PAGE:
The 50 Years Old Dish Can Still Detect Signals

It’s generally known as “The Dish,” and it soars above a nondescript paddock in rural Australia. Without it, hundreds of millions of individuals would never have seen all of the generation-defining footage of Neil Armstrong walking on the moon 50 years ago.

An estimated 600 million individuals around the world held their collective breath as they watched their television screens on July 20, 1969, ready to see Armstrong step out from the Apollo 11 lunar module and into the history books.

Back on Earth, it began out as just another day at work for David Cooke, the senior receiver engineer on the radio telescope at the Parkes Observatory in southeast New South Wales state, about 360 km (225 miles) west of Sydney.

The Parkes Observatory was one of three monitoring stations, with Goldstone in California and the now decommissioned Honeysuckle Creek station within the Australian capital, Canberra, tasked with beaming live photos of the moon walk to the world.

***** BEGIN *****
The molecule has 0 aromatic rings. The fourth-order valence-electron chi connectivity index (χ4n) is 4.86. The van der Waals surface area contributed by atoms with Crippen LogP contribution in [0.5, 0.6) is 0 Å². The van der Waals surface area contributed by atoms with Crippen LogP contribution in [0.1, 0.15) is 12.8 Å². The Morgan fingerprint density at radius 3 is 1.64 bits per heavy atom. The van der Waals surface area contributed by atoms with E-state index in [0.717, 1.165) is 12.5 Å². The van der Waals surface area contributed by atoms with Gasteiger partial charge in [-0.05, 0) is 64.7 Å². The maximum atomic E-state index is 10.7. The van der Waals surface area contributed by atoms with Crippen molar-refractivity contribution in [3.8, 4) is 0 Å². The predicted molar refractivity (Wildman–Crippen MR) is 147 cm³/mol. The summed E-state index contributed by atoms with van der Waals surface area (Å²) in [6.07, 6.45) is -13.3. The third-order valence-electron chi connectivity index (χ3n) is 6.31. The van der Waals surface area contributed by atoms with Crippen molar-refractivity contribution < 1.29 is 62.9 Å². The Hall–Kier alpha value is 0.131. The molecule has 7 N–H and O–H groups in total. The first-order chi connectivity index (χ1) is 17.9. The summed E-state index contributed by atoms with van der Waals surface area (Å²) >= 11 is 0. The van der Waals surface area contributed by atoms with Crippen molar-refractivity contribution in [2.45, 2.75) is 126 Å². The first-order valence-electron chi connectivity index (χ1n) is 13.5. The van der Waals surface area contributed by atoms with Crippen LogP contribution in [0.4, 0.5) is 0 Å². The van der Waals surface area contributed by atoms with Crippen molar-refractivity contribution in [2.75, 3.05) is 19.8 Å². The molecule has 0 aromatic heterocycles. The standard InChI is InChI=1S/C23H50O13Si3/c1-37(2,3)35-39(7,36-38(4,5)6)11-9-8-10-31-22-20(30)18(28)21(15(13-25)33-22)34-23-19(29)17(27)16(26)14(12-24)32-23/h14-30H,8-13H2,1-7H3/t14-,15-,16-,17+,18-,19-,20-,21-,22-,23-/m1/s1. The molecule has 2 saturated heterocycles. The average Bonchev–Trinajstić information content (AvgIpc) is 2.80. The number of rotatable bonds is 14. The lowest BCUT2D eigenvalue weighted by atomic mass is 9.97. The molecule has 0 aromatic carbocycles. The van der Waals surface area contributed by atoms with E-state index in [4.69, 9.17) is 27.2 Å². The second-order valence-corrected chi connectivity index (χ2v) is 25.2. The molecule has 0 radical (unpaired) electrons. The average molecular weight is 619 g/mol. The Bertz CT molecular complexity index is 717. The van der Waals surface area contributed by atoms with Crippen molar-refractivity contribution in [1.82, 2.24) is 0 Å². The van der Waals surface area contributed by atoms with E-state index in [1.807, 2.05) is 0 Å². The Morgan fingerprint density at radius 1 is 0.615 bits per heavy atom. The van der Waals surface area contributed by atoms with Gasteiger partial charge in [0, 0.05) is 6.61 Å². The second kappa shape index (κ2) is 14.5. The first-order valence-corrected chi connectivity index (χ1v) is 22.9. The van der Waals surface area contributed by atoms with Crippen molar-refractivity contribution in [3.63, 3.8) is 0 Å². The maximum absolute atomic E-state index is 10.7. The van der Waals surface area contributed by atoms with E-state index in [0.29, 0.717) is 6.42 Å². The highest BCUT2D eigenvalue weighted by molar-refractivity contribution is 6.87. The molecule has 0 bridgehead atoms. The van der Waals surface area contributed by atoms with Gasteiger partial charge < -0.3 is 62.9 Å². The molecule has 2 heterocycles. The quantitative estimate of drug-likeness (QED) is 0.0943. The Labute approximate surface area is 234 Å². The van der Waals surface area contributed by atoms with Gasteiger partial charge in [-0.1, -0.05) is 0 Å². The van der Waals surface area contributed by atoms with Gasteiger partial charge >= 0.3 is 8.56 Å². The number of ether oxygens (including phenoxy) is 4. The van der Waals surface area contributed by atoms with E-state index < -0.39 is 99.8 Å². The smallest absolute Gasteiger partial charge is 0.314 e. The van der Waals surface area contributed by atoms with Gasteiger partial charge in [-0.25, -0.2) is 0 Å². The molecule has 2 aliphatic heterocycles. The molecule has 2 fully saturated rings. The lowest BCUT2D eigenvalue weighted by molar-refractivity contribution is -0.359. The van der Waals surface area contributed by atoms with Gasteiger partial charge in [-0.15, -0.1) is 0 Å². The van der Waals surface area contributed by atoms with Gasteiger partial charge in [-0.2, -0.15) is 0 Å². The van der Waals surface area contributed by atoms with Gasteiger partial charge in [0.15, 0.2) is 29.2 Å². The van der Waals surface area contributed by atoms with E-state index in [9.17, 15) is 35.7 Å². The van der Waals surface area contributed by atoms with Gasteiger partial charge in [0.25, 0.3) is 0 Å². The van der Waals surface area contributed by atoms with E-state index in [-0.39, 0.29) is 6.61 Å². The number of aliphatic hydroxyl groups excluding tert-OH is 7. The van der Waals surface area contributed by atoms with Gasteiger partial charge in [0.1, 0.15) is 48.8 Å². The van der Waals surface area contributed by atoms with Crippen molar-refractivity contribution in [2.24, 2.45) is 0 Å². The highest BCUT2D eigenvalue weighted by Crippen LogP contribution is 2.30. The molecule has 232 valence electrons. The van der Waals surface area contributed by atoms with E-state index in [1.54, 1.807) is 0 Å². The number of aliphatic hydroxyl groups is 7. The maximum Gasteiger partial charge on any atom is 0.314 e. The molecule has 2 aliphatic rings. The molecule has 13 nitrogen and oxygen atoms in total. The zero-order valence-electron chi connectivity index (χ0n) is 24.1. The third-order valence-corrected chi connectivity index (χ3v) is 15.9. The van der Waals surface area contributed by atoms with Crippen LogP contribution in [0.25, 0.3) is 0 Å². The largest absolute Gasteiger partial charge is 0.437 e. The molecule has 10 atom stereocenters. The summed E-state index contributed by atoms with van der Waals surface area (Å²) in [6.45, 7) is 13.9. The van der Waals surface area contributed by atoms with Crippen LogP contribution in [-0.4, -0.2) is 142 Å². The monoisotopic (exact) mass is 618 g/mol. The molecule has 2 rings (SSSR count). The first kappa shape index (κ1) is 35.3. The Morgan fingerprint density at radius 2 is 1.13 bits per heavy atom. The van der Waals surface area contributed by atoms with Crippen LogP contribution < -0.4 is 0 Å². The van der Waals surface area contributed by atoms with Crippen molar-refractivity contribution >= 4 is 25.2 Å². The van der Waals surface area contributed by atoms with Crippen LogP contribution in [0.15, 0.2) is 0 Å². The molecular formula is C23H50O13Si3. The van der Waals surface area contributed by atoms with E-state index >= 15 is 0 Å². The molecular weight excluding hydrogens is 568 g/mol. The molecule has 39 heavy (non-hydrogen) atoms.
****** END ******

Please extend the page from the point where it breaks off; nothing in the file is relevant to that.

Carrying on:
Cooke was only involved in doing his job properly and ensuring that the signal was not lost.

In the USA, the National Aeronautics and Space Administration (NASA) control room switched the signal between the three monitoring stations and got to the Parkes signal eight minutes into the broadcast.

“I’ve come to realize that really it was the time that I began thinking about astronomy,” stated John Sarkissian, now the operations scientist of the CSIRO telescope.

“I had no idea on the time that 50-something years later, I’d be actually working at the place that received those television pictures,” he stated.